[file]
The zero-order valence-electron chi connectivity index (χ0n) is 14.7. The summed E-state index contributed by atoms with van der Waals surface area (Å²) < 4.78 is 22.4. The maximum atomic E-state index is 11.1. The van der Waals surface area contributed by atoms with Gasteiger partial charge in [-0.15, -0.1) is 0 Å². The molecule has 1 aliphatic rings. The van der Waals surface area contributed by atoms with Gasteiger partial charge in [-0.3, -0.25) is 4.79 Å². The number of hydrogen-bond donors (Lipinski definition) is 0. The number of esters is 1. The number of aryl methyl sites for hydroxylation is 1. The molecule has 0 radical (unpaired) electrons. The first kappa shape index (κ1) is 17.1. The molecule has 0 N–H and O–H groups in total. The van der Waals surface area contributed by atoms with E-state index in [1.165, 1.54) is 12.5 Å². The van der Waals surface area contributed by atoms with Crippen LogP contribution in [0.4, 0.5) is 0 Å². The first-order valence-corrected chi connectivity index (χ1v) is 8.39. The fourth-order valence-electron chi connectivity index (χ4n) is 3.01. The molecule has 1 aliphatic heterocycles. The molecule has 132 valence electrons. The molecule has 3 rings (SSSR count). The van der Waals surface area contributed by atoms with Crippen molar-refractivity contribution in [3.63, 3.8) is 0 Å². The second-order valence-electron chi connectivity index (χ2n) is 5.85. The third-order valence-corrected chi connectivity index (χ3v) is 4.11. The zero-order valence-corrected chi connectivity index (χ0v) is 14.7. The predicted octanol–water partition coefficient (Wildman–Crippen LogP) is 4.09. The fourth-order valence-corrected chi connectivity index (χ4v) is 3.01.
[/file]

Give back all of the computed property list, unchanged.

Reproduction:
The zero-order valence-electron chi connectivity index (χ0n) is 14.7. The summed E-state index contributed by atoms with van der Waals surface area (Å²) < 4.78 is 22.4. The maximum atomic E-state index is 11.1. The van der Waals surface area contributed by atoms with Gasteiger partial charge in [-0.15, -0.1) is 0 Å². The molecule has 1 aliphatic rings. The van der Waals surface area contributed by atoms with Gasteiger partial charge in [-0.3, -0.25) is 4.79 Å². The number of hydrogen-bond donors (Lipinski definition) is 0. The number of esters is 1. The number of aryl methyl sites for hydroxylation is 1. The molecule has 0 radical (unpaired) electrons. The first kappa shape index (κ1) is 17.1. The molecule has 0 N–H and O–H groups in total. The van der Waals surface area contributed by atoms with E-state index in [1.165, 1.54) is 12.5 Å². The van der Waals surface area contributed by atoms with Crippen LogP contribution in [0.4, 0.5) is 0 Å². The first-order valence-corrected chi connectivity index (χ1v) is 8.39. The fourth-order valence-electron chi connectivity index (χ4n) is 3.01. The molecule has 1 aliphatic heterocycles. The molecule has 132 valence electrons. The molecule has 3 rings (SSSR count). The van der Waals surface area contributed by atoms with Crippen molar-refractivity contribution in [3.63, 3.8) is 0 Å². The second-order valence-electron chi connectivity index (χ2n) is 5.85. The third-order valence-corrected chi connectivity index (χ3v) is 4.11. The zero-order valence-corrected chi connectivity index (χ0v) is 14.7. The predicted octanol–water partition coefficient (Wildman–Crippen LogP) is 4.09. The fourth-order valence-corrected chi connectivity index (χ4v) is 3.01.